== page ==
Intellectual Property Rights (IPR) provide the author of an intellectual creation with exclusive rights to exploit and benefit from their intellectual creation. This is sometimes phrased as the right to exclude others from the use of those creations without the author’s prior consent or agreement. Consequently, IPR play an important role in rewarding and incentivising innovation. At the same time IPR are limited in scope, duration and geographical extent. These limitations constrain monopolistic practices, which might hinder further innovation, and ensure that all works eventually pass into the public domain. Some intellectual property rights accrue automatically when a work is created (such as copyright). Others need to be successfully registered in order to derive rights from them (such as patents and trademarks).
ESA recognises and supports the innovation function of IPR. That is why the ESA Council adopted a Resolution on the ‘Rules Concerning Information, Data and Intellectual Property’ in December 2001. Since 2001 these rules have formed the basis of the General Clauses and Conditions of ESA contracts with industry. These rules have been very well received by our European industry partners as they were promulgated specifically with the aim of supporting and encouraging the development of European space industry.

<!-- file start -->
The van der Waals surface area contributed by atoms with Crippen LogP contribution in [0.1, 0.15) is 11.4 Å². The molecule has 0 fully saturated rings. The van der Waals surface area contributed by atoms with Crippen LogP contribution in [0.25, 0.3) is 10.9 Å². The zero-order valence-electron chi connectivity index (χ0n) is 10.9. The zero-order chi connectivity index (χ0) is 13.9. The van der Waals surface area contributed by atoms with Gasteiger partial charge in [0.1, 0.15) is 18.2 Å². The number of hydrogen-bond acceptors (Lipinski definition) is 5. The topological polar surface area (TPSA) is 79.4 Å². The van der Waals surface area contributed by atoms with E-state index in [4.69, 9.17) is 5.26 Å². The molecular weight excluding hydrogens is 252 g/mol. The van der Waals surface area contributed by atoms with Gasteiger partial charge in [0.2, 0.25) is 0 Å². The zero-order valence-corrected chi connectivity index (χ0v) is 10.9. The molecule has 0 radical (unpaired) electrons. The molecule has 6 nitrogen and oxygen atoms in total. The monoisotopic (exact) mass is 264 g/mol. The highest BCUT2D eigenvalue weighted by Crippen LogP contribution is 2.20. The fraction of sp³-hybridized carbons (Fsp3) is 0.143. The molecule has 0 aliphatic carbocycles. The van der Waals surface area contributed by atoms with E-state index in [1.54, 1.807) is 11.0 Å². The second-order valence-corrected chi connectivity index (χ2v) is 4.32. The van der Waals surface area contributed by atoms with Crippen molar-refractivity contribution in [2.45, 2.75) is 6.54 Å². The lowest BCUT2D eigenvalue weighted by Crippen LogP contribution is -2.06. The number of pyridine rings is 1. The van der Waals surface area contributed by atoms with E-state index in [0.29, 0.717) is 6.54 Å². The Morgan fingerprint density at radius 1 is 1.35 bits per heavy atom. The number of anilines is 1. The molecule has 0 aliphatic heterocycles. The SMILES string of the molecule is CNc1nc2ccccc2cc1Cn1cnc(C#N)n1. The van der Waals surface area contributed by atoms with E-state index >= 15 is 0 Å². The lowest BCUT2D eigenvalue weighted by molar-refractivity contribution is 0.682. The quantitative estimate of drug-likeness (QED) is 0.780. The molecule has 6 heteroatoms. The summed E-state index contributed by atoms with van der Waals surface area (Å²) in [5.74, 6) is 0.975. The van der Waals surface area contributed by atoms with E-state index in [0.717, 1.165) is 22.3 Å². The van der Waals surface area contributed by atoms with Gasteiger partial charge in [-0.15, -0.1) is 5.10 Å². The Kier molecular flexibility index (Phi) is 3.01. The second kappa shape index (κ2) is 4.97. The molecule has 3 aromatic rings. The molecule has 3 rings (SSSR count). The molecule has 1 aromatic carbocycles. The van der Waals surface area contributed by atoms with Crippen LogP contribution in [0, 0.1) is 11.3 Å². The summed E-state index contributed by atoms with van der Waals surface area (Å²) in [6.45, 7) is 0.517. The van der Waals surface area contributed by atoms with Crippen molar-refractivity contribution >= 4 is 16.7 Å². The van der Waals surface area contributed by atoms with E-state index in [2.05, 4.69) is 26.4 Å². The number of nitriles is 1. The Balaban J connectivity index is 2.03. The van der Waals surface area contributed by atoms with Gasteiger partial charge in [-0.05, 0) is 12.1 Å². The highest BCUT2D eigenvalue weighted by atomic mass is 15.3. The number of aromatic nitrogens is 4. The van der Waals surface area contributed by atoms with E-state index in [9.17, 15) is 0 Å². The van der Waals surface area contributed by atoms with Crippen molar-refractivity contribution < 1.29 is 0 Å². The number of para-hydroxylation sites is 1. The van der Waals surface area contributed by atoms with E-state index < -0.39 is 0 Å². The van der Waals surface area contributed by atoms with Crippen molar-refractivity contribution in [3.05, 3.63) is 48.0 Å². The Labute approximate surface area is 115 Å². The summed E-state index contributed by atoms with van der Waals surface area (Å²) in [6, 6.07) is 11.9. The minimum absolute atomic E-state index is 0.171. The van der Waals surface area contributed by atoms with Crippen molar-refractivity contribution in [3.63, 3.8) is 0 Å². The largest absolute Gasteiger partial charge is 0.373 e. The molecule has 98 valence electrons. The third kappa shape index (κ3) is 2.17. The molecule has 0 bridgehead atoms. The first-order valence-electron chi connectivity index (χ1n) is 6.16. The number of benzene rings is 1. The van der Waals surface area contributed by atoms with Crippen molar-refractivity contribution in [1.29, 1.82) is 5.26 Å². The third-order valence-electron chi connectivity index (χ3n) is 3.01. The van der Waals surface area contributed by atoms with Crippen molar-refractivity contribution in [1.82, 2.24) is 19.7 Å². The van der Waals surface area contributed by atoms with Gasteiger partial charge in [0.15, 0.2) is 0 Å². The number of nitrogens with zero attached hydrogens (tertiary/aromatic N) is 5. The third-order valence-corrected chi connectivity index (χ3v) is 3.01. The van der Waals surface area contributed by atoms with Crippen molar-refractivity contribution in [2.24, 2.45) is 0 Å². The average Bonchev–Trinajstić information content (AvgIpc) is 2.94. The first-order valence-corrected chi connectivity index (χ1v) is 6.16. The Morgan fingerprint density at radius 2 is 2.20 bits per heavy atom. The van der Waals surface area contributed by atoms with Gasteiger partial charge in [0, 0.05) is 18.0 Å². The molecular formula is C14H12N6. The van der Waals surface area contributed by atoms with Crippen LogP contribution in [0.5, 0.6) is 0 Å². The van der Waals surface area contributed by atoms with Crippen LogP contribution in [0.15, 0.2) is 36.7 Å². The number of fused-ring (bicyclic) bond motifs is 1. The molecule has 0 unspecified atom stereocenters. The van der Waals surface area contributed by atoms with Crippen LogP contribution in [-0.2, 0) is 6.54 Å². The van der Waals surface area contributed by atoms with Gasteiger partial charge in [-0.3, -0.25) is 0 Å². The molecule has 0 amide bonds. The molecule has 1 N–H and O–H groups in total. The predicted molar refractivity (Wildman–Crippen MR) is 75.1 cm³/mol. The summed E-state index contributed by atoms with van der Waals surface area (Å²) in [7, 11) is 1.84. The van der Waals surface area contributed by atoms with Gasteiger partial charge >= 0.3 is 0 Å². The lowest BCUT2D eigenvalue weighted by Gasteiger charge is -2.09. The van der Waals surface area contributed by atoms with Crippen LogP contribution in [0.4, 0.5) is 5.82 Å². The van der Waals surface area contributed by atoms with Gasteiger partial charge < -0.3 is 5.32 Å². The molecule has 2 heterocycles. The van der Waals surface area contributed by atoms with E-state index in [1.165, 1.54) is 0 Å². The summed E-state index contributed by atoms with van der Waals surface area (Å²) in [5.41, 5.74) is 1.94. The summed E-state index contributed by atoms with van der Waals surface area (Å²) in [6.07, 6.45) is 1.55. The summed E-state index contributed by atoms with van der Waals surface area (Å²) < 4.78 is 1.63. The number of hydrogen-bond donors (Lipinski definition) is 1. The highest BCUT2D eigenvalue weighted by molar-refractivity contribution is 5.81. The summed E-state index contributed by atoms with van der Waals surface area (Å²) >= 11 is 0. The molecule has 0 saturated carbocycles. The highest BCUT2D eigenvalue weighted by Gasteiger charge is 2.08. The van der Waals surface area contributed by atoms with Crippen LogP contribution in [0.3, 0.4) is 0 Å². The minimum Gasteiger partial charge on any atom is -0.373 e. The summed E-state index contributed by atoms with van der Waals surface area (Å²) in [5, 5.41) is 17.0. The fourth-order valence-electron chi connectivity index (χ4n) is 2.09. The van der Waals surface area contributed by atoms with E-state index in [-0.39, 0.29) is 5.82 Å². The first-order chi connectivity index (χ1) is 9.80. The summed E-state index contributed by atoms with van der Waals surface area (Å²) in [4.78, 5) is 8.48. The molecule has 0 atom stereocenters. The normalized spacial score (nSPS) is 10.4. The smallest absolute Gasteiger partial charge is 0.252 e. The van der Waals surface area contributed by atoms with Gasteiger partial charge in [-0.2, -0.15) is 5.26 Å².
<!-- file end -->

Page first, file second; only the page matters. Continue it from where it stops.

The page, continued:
The conditions are very favourable to contractors across all classes of ESA contracts for space research and development. In general, ESA prefers that any IPR generated during the course of an ESA contract shall vest with the contractor as the Agency considers that the originator of said work is best placed to exploit it. Only when the creation lies with an ESA staff member does the IPR belong to ESA outright.
The central objectives of ESA’s IPR policy when contracting with industry are to encourage:
- Registration of IP from ESA contracts to better protect the contractor's and the Agency's interests;
- Exploitation of IP from ESA contracts and thereby helping the generation of wealth and improving the competitive position of European industry on the worldwide market;
- Reconciliation of the commercial interests of the contractor with those of the Agency, Participating States, research organisations and third parties seeking access to IP.